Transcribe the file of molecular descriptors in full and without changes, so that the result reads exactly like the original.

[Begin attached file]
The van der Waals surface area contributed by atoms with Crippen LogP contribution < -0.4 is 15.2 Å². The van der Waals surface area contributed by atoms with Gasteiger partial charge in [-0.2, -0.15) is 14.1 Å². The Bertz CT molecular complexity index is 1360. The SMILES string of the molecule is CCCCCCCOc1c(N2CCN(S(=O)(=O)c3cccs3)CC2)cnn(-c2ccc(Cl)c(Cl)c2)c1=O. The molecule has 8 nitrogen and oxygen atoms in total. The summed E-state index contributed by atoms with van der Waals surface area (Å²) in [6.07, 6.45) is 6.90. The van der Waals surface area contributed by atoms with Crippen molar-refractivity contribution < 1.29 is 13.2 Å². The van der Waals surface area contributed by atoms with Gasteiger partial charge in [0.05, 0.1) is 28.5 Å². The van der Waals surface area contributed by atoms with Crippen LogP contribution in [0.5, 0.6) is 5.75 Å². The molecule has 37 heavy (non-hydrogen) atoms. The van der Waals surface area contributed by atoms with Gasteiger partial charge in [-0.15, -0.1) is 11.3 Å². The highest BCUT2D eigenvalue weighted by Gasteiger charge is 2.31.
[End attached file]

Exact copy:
The van der Waals surface area contributed by atoms with Crippen LogP contribution < -0.4 is 15.2 Å². The van der Waals surface area contributed by atoms with Gasteiger partial charge in [-0.2, -0.15) is 14.1 Å². The Bertz CT molecular complexity index is 1360. The SMILES string of the molecule is CCCCCCCOc1c(N2CCN(S(=O)(=O)c3cccs3)CC2)cnn(-c2ccc(Cl)c(Cl)c2)c1=O. The molecule has 8 nitrogen and oxygen atoms in total. The summed E-state index contributed by atoms with van der Waals surface area (Å²) in [6.07, 6.45) is 6.90. The van der Waals surface area contributed by atoms with Crippen molar-refractivity contribution < 1.29 is 13.2 Å². The van der Waals surface area contributed by atoms with Gasteiger partial charge in [0.05, 0.1) is 28.5 Å². The van der Waals surface area contributed by atoms with Crippen LogP contribution in [0.5, 0.6) is 5.75 Å². The molecule has 37 heavy (non-hydrogen) atoms. The van der Waals surface area contributed by atoms with Gasteiger partial charge in [-0.15, -0.1) is 11.3 Å². The highest BCUT2D eigenvalue weighted by Gasteiger charge is 2.31.